Saturday, 29 March 1997

Geraldine McNulty, March 29, 1997

Dumped and Devastated  by Geraldine McNulty
Melbourne Comedy Festival 1997
Melbourne Town Hall until April 20, 1997
Reviewed by Kate Herbert on March 28, 1997

Geraldine McNulty's Dumped and Devastated is another must-see solo ComFest show, particularly if your taste leans toward a more theatrical comedy with intelligently and skilfully observed characters.

This is not a narrative show but a veritable retinue of characters who are variously hilarious and tragic or both. McNulty, a visiting English comic, expertly creates a bevy of women with only one basic red dress, which is nipped and tucked with belts (red) and accessorised with an array of scarves and hats (all red).

With physical and facial shifts she conjures some magical transformations, which are almost as fascinating as the characters themselves. She never hurries but allows the visible changes to be covered by very funny voice-overs and some musical interludes. McNulty is a class act: actin', singin', joke-tellin'.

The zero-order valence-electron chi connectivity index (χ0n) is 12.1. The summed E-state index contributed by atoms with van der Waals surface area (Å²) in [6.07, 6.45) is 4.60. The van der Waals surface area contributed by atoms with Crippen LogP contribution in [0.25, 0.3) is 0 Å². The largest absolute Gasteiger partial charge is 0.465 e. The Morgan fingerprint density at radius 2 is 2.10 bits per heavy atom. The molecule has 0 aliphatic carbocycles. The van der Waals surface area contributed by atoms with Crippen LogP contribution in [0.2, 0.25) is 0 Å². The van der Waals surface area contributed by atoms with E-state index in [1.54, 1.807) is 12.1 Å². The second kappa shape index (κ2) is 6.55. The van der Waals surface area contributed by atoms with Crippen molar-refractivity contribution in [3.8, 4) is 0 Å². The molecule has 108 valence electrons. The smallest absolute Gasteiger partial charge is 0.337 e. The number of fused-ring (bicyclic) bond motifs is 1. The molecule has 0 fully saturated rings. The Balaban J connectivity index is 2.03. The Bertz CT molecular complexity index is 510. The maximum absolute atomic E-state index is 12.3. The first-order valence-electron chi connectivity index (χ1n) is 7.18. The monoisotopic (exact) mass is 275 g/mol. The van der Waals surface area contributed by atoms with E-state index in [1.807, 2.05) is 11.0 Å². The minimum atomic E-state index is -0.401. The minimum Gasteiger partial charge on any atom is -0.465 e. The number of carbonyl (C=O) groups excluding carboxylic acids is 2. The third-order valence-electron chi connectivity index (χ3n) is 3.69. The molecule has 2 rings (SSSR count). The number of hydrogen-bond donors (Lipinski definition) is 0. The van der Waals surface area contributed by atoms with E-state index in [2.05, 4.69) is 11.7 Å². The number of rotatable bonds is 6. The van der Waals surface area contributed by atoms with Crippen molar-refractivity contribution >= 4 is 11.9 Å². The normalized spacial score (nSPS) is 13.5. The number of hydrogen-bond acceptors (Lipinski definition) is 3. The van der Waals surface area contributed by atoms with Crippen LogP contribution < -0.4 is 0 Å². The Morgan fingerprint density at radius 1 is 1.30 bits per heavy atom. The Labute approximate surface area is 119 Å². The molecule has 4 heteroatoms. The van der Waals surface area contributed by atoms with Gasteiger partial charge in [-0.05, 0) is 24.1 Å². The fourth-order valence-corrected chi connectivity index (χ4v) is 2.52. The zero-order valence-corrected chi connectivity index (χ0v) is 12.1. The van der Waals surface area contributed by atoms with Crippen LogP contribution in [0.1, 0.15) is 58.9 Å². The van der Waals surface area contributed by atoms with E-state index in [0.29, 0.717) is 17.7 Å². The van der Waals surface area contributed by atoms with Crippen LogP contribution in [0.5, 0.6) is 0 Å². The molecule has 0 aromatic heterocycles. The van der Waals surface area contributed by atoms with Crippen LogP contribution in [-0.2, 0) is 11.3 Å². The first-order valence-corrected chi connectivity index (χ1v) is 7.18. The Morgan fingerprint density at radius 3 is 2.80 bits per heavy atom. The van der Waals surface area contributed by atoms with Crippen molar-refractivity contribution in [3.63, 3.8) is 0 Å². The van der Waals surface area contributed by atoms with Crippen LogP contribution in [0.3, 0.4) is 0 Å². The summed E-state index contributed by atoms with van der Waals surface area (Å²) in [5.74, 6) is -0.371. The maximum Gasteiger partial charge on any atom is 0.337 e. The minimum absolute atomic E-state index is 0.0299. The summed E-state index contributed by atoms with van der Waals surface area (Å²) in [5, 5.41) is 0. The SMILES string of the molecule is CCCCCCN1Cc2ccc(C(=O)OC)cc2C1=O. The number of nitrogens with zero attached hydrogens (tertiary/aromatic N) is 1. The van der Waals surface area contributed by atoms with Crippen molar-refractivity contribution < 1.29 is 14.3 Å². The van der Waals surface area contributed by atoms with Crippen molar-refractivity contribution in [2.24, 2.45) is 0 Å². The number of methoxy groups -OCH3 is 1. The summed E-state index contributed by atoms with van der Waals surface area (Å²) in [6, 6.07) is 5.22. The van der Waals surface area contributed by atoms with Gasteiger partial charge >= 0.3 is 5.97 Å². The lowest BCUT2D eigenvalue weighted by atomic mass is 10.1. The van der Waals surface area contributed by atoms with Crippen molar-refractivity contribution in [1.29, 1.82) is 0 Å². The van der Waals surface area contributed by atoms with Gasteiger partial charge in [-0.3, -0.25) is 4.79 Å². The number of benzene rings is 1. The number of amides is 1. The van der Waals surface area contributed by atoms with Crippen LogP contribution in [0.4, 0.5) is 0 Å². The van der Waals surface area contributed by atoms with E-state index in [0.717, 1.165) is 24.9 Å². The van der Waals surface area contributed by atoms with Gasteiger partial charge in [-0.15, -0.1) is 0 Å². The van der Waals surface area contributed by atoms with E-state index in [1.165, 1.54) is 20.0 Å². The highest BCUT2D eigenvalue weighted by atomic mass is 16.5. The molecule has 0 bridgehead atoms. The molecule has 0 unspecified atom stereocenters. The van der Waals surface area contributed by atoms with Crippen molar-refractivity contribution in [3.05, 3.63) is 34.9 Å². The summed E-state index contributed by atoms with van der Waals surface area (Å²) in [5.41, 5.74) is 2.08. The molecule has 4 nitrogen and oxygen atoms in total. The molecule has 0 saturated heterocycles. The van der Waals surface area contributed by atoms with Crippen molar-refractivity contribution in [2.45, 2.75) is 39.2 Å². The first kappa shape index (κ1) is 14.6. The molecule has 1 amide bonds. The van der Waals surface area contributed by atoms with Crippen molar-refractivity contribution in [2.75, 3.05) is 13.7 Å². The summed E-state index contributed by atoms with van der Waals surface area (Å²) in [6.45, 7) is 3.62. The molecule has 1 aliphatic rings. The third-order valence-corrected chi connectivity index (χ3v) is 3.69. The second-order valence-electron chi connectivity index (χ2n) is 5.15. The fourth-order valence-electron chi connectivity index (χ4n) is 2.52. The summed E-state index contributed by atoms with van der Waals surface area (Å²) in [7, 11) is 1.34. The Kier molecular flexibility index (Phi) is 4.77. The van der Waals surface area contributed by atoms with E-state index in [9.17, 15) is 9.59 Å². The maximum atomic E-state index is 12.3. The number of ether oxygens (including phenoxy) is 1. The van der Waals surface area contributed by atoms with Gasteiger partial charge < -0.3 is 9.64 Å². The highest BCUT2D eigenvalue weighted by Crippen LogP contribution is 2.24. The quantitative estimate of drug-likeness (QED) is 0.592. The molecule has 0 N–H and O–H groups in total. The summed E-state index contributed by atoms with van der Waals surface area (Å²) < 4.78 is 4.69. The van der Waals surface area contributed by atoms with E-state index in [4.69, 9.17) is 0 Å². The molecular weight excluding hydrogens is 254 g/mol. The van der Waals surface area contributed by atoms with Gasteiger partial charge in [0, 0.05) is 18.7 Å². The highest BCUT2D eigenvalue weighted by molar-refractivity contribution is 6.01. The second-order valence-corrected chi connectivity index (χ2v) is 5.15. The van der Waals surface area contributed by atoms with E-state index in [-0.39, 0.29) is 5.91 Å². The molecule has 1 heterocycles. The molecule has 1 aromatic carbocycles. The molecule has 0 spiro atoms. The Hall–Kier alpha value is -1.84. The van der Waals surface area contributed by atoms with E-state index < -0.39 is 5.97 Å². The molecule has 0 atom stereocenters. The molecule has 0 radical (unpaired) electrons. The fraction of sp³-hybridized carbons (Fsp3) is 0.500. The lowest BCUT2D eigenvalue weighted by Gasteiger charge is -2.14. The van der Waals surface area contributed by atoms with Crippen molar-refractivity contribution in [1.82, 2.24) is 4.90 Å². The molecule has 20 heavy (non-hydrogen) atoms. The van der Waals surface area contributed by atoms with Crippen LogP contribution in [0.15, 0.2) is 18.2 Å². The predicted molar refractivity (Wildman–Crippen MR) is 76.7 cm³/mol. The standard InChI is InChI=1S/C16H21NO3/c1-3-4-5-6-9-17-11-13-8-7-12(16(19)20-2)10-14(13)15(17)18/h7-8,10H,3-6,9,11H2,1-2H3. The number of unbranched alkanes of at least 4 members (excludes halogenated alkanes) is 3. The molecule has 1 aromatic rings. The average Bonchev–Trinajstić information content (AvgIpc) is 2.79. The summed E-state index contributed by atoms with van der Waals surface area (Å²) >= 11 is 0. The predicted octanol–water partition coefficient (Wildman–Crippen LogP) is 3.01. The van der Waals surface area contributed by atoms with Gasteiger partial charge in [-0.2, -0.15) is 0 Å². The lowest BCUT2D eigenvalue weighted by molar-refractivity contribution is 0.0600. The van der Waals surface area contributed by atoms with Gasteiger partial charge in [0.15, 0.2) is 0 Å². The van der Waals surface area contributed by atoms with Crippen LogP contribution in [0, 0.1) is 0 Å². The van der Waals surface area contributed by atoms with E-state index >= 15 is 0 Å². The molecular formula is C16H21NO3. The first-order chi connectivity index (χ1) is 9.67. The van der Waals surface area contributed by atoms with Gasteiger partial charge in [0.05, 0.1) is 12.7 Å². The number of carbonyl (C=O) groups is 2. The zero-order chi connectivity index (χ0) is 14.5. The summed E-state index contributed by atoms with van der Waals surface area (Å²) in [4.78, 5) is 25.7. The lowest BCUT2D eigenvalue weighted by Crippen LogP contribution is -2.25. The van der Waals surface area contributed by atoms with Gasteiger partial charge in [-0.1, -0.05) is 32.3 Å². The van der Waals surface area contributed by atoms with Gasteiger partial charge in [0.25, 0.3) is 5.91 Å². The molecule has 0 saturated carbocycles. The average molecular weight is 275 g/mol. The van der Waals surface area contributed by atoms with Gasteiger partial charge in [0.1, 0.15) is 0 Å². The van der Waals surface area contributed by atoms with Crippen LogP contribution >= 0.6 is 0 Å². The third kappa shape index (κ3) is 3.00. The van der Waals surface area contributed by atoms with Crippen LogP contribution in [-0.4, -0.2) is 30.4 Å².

Her ensemble of femmes comprise a school-ma'am cosmetics trainer, followed by a sad little bride whose mum has stage- managed her daughter's wedding, dressing the bridal party in red corduroy.

 The rustic throaty and nostalgic 60's poetess is beautifully observed, as is the folk-singing Amy Grant clone. There is a brassy harridan of an insurance saleswoman and an ageing songstress.

At the perfect moment in the hour-long show, McNulty sustains one monologue,  a poignant, funny portrayal of a plain, stitched-up Catholic "spinster" who suddenly discovers a fire in her loins which needs a-quenching. Her solutions are tragically naive and suffice to say, in her sexual ignorance, she relies on a rotten-toothed drunkard from her church and bad advice from Cleo.

The piece is called Dumped and Devastated and most of the women are just that, but it is not all doom and gloom. It is delightful and rich writing and human observation.


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